The recent op-ed by Donny Fuchs (“Snakes in the Vineyard,” Aug. 7) accuses HaYovel, a non-profit organization that brings Christian volunteers from all over the world to serve Jewish farmers in Israel, of being a missionary organization attempting to convert Jews to Christianity. From personal experience, interviews as the chief reporter for Breaking Israel News and my own research, I feel Fuchs’ article reeks of a form of xenophobia that was appropriate to galut (exile) Judaism, but that now holds Eretz Yisrael Judaism back from its higher, global purpose.
Fuchs writes that accepting non-Jewish volunteers to work in Israel violates halacha (Torah law), but he fails to cite which halacha this violates. If he is referring to the section of halacha dealing with avoda zarah (idol worship), then he is bringing up a very complex issue and an issue about which many rabbinic experts disagree. You can compare Fuchs’ statement, for example, to the simple and blunt assertion that a kosher-eating Jew cannot consume pork. It seems obvious, but this statement is not entirely accurate, as it discounts the sections of halacha dealing with taarovet (when a non-kosher mixture inadvertently occurs) or yavesh b’yavesh (when pieces of kosher and non-kosher foods are mixed). I am not a great rabbi. As such, I rely on the opinion of Rabbi Eliezer Melamed, a globally accepted halachic authority, who has welcomed HaYovel – and founder Tommy Waller – with open arms. Rabbi Melamed wrote a halachic ruling on the subject in which he states that the litmus test is a love of Israel. The rabbi instructed Jews to welcome Christians who love Israel, and to consider them allies in geula (redemption).
This op-ed accuses Torah observant farmers and vintners of selling out their beliefs for free labor.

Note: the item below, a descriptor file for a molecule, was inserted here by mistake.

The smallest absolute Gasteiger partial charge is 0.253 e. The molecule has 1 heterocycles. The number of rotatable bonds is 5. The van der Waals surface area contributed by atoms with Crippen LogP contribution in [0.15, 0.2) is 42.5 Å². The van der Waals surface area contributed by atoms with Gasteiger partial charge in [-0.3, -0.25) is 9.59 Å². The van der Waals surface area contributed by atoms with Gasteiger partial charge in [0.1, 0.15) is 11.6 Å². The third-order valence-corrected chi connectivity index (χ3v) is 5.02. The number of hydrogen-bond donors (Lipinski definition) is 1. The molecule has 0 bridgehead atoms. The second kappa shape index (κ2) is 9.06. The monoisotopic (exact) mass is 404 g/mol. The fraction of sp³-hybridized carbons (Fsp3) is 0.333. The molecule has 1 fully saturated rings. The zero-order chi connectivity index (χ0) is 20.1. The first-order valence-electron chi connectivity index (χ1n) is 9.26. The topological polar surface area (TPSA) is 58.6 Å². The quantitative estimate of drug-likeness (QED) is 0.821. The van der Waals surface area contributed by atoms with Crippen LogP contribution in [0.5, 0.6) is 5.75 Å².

“If you cannot afford the cost of running such an enterprise, don’t do it,” writes Fuchs. He then suggests using Jewish volunteers. Doesn’t his initial admonishment still apply? Israeli industry, especially the wine industry, was built on foreign largesse.
His solutions include imported labor from Thailand. It is no less immoral to import cheap non-Jewish labor than to rely on non-Jewish volunteers. In fact, Fuchs points out himself that this could be halachically problematic.
Fuchs accuses Waller of being a missionary. At one point, early in Waller’s career, this may have been true. But myself and my colleagues have come to know Waller and HaYovel well through our work. Waller and his family are far along a path that has led them outside of the church they grew up in. They do not seek to be Jewish, nor do they seek to influence Jews. They have come specifically to connect with Jews who are strongly connected to Israel to help them find their way. But not as Jews.
I challenge Fuchs to find one Jew who has been converted or influenced by HaYovel. I personally believe Fuchs has redefined missionary as any person who comes close to Judaism but who does not want to convert. This is incorrect. A Christian who does not preach and who does not convert anyone is, by definition, not a missionary.
The Jewish people became xenophobic out of necessity in the exile. Today, when we merit to have the State of Israel, there is not the same need…CONTINUE READING ON JEWISH PRESS